May 8, 2012
A new U.S. Food and Drug Administration study has found that farmed shrimp can be added to the list of animal protein sold in grocery stores that harbors multi-drug resistant bacteria. That list, now being joined by farmed shrimp, includes pork, chicken, ground turkey, and ground beef.
The article was published in the peer-reviewed International Journal of Food Microbiology in February 2012, and while it has not been covered by the mainstream media, given the importance of the study findings I think this article deserves more attention.
The authors collected 330 shrimp samples from six grocery stores in Little Rock, Arkansas. In each sample, the researchers looked for bacteria called Klebsiella, which can cause a wide range of human diseases from urinary tract infections and soft tissue infections to pneumonia. Although Klebsiella are fairly common in the environment, the bacteria pulled from these shrimp were far from normal.
Forty percent of the Klebsiella the authors tested were resistant to five or more antibiotics: penicillin, ampicillin, rifampicin, streptomycin, tetracycline, and bacitracin among others. The significance for consumers is that multi-drug resistant Klebsiella infections from shrimp would be difficult for doctors to treat with antibiotics. A second concern is that during preparation in the kitchen, raw shrimp could cross-contaminate other foods or cooking surfaces, further spreading the bacteria.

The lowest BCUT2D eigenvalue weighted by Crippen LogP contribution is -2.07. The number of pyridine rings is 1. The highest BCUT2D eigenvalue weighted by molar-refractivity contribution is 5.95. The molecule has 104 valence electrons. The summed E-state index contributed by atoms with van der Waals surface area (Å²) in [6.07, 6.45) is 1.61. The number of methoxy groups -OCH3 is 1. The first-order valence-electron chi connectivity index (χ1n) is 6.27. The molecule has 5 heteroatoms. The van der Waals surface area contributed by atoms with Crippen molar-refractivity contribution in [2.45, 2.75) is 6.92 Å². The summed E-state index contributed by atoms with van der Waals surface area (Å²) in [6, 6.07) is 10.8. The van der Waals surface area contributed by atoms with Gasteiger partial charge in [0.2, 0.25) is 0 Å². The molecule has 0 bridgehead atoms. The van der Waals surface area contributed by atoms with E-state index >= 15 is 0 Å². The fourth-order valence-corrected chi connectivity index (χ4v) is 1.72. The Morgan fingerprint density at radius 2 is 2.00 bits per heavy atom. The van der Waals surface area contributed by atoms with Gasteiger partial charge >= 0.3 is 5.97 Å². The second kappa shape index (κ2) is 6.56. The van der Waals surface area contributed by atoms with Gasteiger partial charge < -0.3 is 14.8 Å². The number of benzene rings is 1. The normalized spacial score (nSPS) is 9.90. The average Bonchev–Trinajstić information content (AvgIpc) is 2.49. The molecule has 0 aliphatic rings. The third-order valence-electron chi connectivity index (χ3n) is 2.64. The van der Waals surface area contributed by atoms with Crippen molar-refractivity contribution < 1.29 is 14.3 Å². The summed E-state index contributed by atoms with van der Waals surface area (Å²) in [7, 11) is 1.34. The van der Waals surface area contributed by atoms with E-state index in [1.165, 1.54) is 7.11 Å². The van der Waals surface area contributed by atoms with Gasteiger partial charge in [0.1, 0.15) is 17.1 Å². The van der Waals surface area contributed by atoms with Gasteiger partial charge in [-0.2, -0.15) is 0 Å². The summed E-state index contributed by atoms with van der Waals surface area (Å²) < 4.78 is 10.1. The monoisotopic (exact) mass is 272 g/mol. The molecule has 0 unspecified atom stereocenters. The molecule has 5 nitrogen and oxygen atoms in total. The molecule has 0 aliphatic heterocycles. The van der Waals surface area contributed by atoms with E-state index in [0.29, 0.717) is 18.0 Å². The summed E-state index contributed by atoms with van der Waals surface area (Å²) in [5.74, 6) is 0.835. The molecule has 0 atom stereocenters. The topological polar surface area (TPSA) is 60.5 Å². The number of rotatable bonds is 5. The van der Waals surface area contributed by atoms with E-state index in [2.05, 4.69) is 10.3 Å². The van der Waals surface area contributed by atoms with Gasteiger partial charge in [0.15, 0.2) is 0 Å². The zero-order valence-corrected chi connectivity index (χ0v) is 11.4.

At a House of Representatives hearing in 2010, Thomas Frieden, director of the U.S. Centers for Disease Control and Prevention, said, “Antibiotics are the most important tool we have to control many life-threatening bacterial diseases once infection has occurred… .” He further notes, “It is imperative that we assess the use of antibiotics carefully – regardless of setting – and use them only when necessary, to avoid promoting the development of resistance among bacteria.”
How common are antibiotics in shrimp farming? Less than a year ago, I published a paper with others at the Center for a Livable Future showing that imported shrimp are the most common seafood product to contain antibiotic residues, and that testing of imported seafood in the U.S. is inadequate.
The shrimp in this study were imported from Thailand, a country with a history of using antibiotics to control shrimp diseases and increase production. In our study, Thailand was among the top violators of antibiotic residue tolerances, along with Vietnam and China.
Previous reports confirm frequent use of antibiotics; a decade-old study of Thai shrimp farmers found that nearly 75 percent of them use antibiotics on shrimp, most prophylactically and some use antibiotics every day. I am not sure what the antibiotics use rate is today, but based on the results of the current study, I suspect that antibiotics are continuing to be used in shrimp farms in Thailand.
Now that FDA scientists have uncovered a potential health hazard from grocery store shrimp, an obvious next step is to learn more about the extent of the problem by including shrimp in FDA’s nationwide survey of retail meats, called National Antimicrobial Resistance Monitoring System (NARMS).
Photo: U.S. National Archives | Shrimp from the Day’s Catch 05/1972